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P819 Influence of knowledge, attitude, motivation on willingness of mothers for their daughters to undergo HPV vaccination
  1. Sybil Lizanne Bravo
  1. University of the Philippines, Obstetrics and Gynaecology, Manila, Philippines


Background Cervical cancer is second leading cancer and cause of morbidity/mortality among Filipinas. Human papillomavirus (HPV) is a necessary cause of cervical cancer. A primary mode of prevention is use of vaccines. Before vaccinations are implemented, sociocultural issues should be addressed. The aim was to determine association of knowledge, attitude and motivational factors of mothers on their willingness for their daughters (aged 9–13 years) to undergo vaccination.

Methods This was a cross-sectional study with a pretested and validated survey given to 352 mothers.

Results 97.18% of women were willing to have the vaccine for their children. One-third of mothers had high knowledge on use of vaccines (34.93%). Women who reached college, had youngest child 11 - 13 years, with annual income ≥PHP 60,000, non-Catholic, and who never to a few times/year attended Church had higher knowledge. More believed getting the vaccine would not affect girl’s sexual activity. Most agreed they were not viewed as bad parents. There were agreeing responses from positive attitude, and more disagreeing responses in negative attitude (p= 0.01). More mothers agreed cost was prohibitive, with giving 2 doses, and were willing to follow doctors’ recommendations. There was no difference in agreeing responses between positive and negative motivating factors (p= 0.79). Likelihood of willingness on vaccination was twice as knowledge score and scores on positive attitude items increased. Odds of willingness increased as scores on negative attitude decreased.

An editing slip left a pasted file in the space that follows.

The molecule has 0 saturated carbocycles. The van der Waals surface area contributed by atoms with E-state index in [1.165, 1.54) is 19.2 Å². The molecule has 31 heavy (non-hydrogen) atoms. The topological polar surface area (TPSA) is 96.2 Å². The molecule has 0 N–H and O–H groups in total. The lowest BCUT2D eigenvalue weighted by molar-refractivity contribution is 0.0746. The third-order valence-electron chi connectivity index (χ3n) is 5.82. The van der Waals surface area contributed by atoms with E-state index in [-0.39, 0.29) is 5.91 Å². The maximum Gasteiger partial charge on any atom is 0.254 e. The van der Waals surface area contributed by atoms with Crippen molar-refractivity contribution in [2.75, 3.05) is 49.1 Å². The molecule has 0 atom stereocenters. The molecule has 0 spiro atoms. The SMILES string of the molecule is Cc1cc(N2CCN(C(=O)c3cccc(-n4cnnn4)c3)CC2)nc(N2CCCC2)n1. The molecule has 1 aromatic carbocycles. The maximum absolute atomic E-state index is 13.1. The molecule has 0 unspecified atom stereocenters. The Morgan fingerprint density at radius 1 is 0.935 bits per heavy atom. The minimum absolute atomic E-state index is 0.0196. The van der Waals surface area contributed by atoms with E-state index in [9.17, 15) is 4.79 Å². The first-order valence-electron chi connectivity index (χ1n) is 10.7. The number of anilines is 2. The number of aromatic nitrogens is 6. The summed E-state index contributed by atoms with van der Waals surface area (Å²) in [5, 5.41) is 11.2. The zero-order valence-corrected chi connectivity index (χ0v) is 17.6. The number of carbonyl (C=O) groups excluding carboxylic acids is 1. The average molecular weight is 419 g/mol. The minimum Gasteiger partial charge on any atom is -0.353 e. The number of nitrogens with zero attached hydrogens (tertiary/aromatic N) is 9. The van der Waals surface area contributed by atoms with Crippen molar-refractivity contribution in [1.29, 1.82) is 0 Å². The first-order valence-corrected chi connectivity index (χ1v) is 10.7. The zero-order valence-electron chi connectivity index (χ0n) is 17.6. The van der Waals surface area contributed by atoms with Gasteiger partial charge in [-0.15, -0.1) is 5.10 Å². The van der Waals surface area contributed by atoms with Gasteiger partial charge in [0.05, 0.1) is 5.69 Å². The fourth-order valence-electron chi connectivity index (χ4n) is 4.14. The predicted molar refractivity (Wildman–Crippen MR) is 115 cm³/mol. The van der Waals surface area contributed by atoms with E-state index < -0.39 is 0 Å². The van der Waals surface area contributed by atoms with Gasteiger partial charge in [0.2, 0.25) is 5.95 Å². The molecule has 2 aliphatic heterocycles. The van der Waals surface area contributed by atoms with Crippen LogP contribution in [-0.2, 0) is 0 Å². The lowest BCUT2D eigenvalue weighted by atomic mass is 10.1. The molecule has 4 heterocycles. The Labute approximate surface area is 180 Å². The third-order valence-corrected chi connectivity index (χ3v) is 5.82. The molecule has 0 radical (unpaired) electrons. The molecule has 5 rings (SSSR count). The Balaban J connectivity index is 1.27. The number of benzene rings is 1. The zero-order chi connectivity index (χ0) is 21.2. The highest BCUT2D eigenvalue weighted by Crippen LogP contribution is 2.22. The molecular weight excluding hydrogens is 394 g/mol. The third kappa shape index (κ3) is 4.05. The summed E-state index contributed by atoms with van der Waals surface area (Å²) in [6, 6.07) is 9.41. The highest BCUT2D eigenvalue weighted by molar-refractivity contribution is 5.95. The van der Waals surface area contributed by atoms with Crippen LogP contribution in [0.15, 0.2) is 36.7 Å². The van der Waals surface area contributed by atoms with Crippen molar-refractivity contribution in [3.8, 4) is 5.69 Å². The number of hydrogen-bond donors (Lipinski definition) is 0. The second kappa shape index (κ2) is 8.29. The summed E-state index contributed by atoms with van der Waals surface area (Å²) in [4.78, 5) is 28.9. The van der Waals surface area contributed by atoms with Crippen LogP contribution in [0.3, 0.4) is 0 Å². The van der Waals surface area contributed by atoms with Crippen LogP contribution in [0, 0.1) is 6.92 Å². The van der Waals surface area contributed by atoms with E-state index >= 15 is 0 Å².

Conclusion Role of knowledge and attitudes on negative perceptions on the vaccine were important predictors of willingness of mothers toward vaccination. In developing countries such as ours, there is strong need to increase knowledge of HPV, cervical cancer, and prophylactic vaccines to increase willingness of Filipino mothers to have their daughters immunized. Physicians and government agencies should put priority on HPV vaccination, making concerted efforts to decrease negative attitudes.

Disclosure No significant relationships.

  • HPV

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